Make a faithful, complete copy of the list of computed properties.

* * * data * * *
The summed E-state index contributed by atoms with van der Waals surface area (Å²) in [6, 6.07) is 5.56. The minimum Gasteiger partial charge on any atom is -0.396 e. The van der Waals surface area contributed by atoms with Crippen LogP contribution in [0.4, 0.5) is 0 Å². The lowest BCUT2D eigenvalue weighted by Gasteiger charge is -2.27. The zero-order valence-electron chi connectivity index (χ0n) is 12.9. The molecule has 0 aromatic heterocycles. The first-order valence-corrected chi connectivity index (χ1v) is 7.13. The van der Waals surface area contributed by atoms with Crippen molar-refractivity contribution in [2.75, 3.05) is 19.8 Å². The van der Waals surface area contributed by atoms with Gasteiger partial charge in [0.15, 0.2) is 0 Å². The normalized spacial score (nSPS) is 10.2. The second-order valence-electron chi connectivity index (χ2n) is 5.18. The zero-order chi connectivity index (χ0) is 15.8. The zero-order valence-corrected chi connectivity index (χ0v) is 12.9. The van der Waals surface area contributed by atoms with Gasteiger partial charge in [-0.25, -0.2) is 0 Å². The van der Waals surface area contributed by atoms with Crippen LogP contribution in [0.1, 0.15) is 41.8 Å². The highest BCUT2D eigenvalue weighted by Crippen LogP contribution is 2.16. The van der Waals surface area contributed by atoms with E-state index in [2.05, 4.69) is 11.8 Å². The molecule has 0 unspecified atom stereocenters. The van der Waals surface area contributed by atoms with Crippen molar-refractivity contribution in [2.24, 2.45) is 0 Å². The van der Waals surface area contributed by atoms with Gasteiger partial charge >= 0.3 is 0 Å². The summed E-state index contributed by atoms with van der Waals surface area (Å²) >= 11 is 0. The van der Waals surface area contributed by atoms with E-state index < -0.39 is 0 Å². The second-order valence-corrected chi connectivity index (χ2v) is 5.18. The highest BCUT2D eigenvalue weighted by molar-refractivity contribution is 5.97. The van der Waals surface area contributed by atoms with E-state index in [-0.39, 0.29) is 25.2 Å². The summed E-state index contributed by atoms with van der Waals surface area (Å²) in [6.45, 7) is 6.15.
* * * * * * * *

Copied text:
The summed E-state index contributed by atoms with van der Waals surface area (Å²) in [6, 6.07) is 5.56. The minimum Gasteiger partial charge on any atom is -0.396 e. The van der Waals surface area contributed by atoms with Crippen LogP contribution in [0.4, 0.5) is 0 Å². The lowest BCUT2D eigenvalue weighted by Gasteiger charge is -2.27. The zero-order valence-electron chi connectivity index (χ0n) is 12.9. The molecule has 0 aromatic heterocycles. The first-order valence-corrected chi connectivity index (χ1v) is 7.13. The van der Waals surface area contributed by atoms with Crippen molar-refractivity contribution in [2.75, 3.05) is 19.8 Å². The van der Waals surface area contributed by atoms with Gasteiger partial charge in [0.15, 0.2) is 0 Å². The normalized spacial score (nSPS) is 10.2. The second-order valence-electron chi connectivity index (χ2n) is 5.18. The zero-order chi connectivity index (χ0) is 15.8. The zero-order valence-corrected chi connectivity index (χ0v) is 12.9. The van der Waals surface area contributed by atoms with Gasteiger partial charge in [-0.25, -0.2) is 0 Å². The van der Waals surface area contributed by atoms with Crippen LogP contribution in [0.1, 0.15) is 41.8 Å². The highest BCUT2D eigenvalue weighted by Crippen LogP contribution is 2.16. The van der Waals surface area contributed by atoms with E-state index in [2.05, 4.69) is 11.8 Å². The molecule has 0 unspecified atom stereocenters. The van der Waals surface area contributed by atoms with Crippen molar-refractivity contribution in [2.24, 2.45) is 0 Å². The van der Waals surface area contributed by atoms with Gasteiger partial charge >= 0.3 is 0 Å². The summed E-state index contributed by atoms with van der Waals surface area (Å²) >= 11 is 0. The van der Waals surface area contributed by atoms with E-state index < -0.39 is 0 Å². The second-order valence-corrected chi connectivity index (χ2v) is 5.18. The highest BCUT2D eigenvalue weighted by molar-refractivity contribution is 5.97. The van der Waals surface area contributed by atoms with E-state index in [-0.39, 0.29) is 25.2 Å². The summed E-state index contributed by atoms with van der Waals surface area (Å²) in [6.45, 7) is 6.15.